For some artists, the aromatic materials they chose provide both primal sensation and spiritual symbolism. The charismatic German artist Joseph Beuys, (1921-1986), worked with decaying materials, such as earth, animal fat, blood, wax and honey, that produced pungent and putrefying smells but advanced his philosophical and political ideas about death and transformation. The visceral and odorous performance-driven work of American artist, Paul McCarthy (born 1945) involves violence, self-mutilation, sex, blood, mucus and body fluids. However, with his practice, the materials do not decay but are preserved, visually fresh, in recordings alluding to the work's smells.

The oeuvre of artists that have been motivated to connect with their viewer's noses is diverse. Some have been inspired by scientific findings that have greatly expanded understandings of the phenomena of smell by introducing new ideas and viewpoints about what it mediates and how. Other artists have played important roles in olfactory investigations, exploring the social allusions of odors and their perception, from creating vast olfactory libraries, to public experiments with pheromones, to cinematic Smellorama and, recently, with Green Aria, the first olfactory opera. Creators intertwine scent into mixed-media work, some have created new delivery platforms, while others seek to use smell for its powerful emotional potential all on its own.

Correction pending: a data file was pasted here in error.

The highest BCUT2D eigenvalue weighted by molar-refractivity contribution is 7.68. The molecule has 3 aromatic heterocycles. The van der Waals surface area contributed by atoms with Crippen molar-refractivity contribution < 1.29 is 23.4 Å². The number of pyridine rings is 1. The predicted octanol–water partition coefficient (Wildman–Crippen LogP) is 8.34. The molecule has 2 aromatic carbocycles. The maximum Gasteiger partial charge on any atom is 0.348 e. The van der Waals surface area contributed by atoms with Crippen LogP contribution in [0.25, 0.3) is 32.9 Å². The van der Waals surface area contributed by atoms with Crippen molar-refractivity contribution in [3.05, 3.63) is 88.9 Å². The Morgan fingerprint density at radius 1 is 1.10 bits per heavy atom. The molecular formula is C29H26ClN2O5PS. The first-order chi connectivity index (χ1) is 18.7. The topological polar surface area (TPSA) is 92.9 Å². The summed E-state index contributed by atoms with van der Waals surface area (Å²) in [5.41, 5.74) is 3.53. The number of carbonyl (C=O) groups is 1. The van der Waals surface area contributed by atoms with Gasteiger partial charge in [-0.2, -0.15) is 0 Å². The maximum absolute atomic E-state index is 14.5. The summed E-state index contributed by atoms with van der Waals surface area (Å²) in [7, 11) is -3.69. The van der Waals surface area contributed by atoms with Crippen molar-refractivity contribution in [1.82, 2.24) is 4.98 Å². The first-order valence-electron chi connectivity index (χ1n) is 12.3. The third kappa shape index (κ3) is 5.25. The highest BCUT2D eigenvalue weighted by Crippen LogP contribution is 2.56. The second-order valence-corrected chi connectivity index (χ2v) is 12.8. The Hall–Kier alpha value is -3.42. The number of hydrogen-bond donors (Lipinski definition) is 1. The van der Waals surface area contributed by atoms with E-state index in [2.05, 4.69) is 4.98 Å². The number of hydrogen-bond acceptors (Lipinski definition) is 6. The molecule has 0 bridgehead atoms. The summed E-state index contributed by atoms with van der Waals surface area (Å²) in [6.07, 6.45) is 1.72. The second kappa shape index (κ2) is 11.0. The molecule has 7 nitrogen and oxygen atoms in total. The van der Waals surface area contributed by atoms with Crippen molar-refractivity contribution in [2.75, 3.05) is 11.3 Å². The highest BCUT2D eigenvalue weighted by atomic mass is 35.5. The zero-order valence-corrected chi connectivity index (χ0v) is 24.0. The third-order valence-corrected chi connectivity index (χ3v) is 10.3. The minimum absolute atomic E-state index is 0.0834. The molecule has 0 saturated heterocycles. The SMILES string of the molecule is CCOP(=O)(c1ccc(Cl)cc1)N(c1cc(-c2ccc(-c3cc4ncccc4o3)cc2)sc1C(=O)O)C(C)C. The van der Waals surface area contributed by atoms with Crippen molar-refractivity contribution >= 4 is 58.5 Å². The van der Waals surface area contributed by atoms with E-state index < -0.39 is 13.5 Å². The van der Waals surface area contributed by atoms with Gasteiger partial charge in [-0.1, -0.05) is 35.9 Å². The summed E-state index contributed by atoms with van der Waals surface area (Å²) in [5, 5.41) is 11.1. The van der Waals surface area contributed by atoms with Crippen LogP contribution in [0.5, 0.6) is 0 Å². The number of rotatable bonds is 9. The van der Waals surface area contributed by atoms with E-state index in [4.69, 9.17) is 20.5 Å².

By providing certain aromatic stimuli, artists are able to more directly transport people to places of deeply felt meaning - free of language. But also, by invoking responses of physical pleasure and turning them to private mental processes, like the best of all art, humanity also gathers more information about the evolutionary and genetically determined design and function of the olfactory mind. Through the sense of smell, and the conscious and subconscious ways it affects our brains, art is made new and so are we.

Copyright © 2010 by Gayil Nalls, All Rights Reserved